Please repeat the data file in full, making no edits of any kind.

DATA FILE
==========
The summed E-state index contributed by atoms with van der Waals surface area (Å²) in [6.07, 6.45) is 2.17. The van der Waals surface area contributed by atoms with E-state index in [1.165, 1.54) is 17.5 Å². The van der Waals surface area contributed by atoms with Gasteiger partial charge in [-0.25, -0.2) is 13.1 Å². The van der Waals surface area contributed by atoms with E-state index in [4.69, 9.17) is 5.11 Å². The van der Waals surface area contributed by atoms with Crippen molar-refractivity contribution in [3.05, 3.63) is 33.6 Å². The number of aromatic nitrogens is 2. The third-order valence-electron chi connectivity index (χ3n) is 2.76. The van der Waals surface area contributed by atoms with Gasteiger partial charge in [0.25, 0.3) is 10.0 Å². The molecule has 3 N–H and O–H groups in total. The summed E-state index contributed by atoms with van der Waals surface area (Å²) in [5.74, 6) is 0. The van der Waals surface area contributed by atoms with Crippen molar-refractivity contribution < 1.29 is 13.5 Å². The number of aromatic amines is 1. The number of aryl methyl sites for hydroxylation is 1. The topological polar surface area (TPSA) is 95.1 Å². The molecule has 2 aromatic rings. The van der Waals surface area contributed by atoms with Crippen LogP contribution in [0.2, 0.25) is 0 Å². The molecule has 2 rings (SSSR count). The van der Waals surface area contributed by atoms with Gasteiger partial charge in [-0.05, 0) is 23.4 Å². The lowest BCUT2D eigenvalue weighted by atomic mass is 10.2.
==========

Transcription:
The summed E-state index contributed by atoms with van der Waals surface area (Å²) in [6.07, 6.45) is 2.17. The van der Waals surface area contributed by atoms with E-state index in [1.165, 1.54) is 17.5 Å². The van der Waals surface area contributed by atoms with Gasteiger partial charge in [-0.25, -0.2) is 13.1 Å². The van der Waals surface area contributed by atoms with E-state index in [4.69, 9.17) is 5.11 Å². The van der Waals surface area contributed by atoms with Crippen molar-refractivity contribution in [3.05, 3.63) is 33.6 Å². The number of aromatic nitrogens is 2. The third-order valence-electron chi connectivity index (χ3n) is 2.76. The van der Waals surface area contributed by atoms with Gasteiger partial charge in [0.25, 0.3) is 10.0 Å². The molecule has 3 N–H and O–H groups in total. The summed E-state index contributed by atoms with van der Waals surface area (Å²) in [5.74, 6) is 0. The van der Waals surface area contributed by atoms with Crippen molar-refractivity contribution < 1.29 is 13.5 Å². The number of aromatic amines is 1. The number of aryl methyl sites for hydroxylation is 1. The topological polar surface area (TPSA) is 95.1 Å². The molecule has 2 aromatic rings. The van der Waals surface area contributed by atoms with Crippen LogP contribution in [0.2, 0.25) is 0 Å². The molecule has 2 rings (SSSR count). The van der Waals surface area contributed by atoms with Gasteiger partial charge in [-0.05, 0) is 23.4 Å². The lowest BCUT2D eigenvalue weighted by atomic mass is 10.2.